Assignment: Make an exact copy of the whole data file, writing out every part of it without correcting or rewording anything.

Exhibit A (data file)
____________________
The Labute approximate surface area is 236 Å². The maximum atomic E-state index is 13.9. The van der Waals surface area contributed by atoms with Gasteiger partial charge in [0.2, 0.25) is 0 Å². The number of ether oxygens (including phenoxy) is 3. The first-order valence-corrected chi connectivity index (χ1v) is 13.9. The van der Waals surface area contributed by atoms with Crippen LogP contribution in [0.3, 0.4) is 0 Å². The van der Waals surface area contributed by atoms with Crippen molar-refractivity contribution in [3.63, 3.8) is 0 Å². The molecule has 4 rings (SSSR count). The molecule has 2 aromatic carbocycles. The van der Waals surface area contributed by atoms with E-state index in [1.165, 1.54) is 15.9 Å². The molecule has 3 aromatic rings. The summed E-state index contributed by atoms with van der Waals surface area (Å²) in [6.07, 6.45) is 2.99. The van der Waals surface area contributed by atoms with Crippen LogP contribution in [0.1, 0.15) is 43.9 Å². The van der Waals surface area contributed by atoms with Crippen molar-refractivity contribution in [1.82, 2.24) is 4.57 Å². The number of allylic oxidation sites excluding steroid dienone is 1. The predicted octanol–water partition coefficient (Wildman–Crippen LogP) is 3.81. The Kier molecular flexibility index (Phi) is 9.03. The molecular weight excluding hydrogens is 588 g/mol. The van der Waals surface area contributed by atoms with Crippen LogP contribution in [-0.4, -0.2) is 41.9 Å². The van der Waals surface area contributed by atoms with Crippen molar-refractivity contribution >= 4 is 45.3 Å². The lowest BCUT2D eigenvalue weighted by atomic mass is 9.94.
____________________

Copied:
The Labute approximate surface area is 236 Å². The maximum atomic E-state index is 13.9. The van der Waals surface area contributed by atoms with Gasteiger partial charge in [0.2, 0.25) is 0 Å². The number of ether oxygens (including phenoxy) is 3. The first-order valence-corrected chi connectivity index (χ1v) is 13.9. The van der Waals surface area contributed by atoms with Crippen LogP contribution in [0.3, 0.4) is 0 Å². The van der Waals surface area contributed by atoms with Crippen molar-refractivity contribution in [3.63, 3.8) is 0 Å². The molecule has 4 rings (SSSR count). The molecule has 2 aromatic carbocycles. The van der Waals surface area contributed by atoms with E-state index in [1.165, 1.54) is 15.9 Å². The molecule has 3 aromatic rings. The summed E-state index contributed by atoms with van der Waals surface area (Å²) in [6.07, 6.45) is 2.99. The van der Waals surface area contributed by atoms with Crippen LogP contribution in [0.1, 0.15) is 43.9 Å². The van der Waals surface area contributed by atoms with Crippen molar-refractivity contribution in [1.82, 2.24) is 4.57 Å². The number of allylic oxidation sites excluding steroid dienone is 1. The predicted octanol–water partition coefficient (Wildman–Crippen LogP) is 3.81. The Kier molecular flexibility index (Phi) is 9.03. The molecular weight excluding hydrogens is 588 g/mol. The van der Waals surface area contributed by atoms with Crippen LogP contribution in [-0.4, -0.2) is 41.9 Å². The van der Waals surface area contributed by atoms with Crippen molar-refractivity contribution >= 4 is 45.3 Å². The lowest BCUT2D eigenvalue weighted by atomic mass is 9.94.